Natas Level 15 → Level 16

The page contain a username for you to check if the user exist. Looking at the source code, we can see there is a very similar attack to use from our sql injection from previous level


CREATE TABLE `users` ( 
  `username` varchar(64) DEFAULT NULL, 
  `password` varchar(64) DEFAULT NULL 

if(array_key_exists("username", $_REQUEST)) { 
    $link = mysql_connect('localhost', 'natas15', '<censored>'); 
    mysql_select_db('natas15', $link); 
    $query = "SELECT * from users where username=\"".$_REQUEST["username"]."\""; 
    if(array_key_exists("debug", $_GET)) { 
        echo "Executing query: $query<br>"; 

    $res = mysql_query($query, $link); 
    if($res) { 
    if(mysql_num_rows($res) > 0) { 
        echo "This user exists.<br>"; 
    } else { 
        echo "This user doesn't exist.<br>"; 
    } else { 
        echo "Error in query.<br>"; 

} else { 

Notice that this time, it only check for the username and return only two response, either the user exists or not. However, from our last sql injection, we can see that this code is still not sanitizing the double quote which mean we can input what in the first line below into the user input form to include the criteria for password (see the previous level) and create query like the second line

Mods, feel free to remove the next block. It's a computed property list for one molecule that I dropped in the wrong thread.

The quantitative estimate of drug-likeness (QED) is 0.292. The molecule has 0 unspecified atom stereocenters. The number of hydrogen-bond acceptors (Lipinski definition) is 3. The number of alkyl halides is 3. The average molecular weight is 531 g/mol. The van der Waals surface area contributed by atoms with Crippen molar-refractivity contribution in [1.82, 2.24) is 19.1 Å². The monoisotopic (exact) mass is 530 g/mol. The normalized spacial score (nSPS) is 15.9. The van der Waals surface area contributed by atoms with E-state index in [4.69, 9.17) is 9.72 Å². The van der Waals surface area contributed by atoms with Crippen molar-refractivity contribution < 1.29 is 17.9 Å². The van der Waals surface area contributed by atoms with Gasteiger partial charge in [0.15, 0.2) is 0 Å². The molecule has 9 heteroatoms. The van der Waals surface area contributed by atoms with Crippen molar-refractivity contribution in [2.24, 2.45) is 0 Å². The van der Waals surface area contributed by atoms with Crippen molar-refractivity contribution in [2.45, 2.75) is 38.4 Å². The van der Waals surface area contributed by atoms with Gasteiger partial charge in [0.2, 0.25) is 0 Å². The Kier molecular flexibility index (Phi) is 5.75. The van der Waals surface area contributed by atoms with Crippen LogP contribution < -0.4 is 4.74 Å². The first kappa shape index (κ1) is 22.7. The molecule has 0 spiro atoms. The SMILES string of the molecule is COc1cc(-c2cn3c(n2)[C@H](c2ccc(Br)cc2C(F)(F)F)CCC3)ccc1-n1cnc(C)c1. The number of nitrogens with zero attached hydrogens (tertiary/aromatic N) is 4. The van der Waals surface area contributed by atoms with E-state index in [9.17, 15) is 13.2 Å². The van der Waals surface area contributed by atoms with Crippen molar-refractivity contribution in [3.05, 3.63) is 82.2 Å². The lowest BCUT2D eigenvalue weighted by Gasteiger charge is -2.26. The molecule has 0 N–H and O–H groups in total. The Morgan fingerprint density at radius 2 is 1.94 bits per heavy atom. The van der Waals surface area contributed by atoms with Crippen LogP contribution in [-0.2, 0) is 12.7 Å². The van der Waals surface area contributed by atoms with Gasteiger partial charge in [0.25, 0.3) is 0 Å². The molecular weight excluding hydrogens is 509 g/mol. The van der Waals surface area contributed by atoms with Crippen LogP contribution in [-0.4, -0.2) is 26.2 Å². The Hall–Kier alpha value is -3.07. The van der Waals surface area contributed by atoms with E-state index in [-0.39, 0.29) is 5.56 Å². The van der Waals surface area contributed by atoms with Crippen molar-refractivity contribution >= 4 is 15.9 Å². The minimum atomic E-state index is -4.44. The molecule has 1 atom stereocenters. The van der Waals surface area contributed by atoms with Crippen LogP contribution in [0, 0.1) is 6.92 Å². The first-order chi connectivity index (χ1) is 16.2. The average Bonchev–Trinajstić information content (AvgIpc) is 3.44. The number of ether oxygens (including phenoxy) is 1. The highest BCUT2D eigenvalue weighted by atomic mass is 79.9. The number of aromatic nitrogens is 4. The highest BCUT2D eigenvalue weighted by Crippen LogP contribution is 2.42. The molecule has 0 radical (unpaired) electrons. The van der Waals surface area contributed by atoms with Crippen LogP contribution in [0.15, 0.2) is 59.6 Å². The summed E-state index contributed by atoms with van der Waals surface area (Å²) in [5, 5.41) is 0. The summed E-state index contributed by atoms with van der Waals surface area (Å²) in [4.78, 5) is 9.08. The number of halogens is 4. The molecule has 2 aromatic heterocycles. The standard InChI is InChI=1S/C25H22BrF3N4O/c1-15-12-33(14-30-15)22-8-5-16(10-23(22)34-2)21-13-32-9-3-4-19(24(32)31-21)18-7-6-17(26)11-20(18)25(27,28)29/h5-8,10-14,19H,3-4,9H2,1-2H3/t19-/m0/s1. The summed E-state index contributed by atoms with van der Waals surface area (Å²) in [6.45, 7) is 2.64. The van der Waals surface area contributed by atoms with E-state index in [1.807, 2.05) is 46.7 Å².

X" and password = "X
SELECT * from users where username = "X" and password = "X"
However, the response is only the user exist or not. Therefore, we need to find the username and then find out what the password. From our previous levels, we know this time we are looking for user natas16 password. If we just try that username, the user exist! Next, if you remember, all of the password for each level are 32 characters. One way to find out if this is true is to use the sql LIKE and wildcard to check the user still exist if we put the following input.
natas16" and password like "________________________________
Indeed, we put 32 “_” characters and the user still exist but not with 33 because “_” is a wildcard for a single character. Now, instead of putting 32 “_”, we put a% at the end where % is wildcard for any number of any character, we can check to see if the first character start with a. If you try this up to w, it will produce the user exist response but W also works. The reason is that upper and lower case are not distinguish. Therefore, after “like”, we put “binary” before W%” to make sure this is case sensitive. Obviously, doing this 32 times is a bit too much. So I got a python script to do exactly that. After we run our program for a while, the next password is shown at the end.

Beside using like, regexp is also possible to use in sql. However, the wildcard characters are different. Finally, Burp, the tool that we have been using to intercept our traffic has a function call Intruder where you can set your payload to brute forcer and do exactly the python script does for each characters.

Additional resources: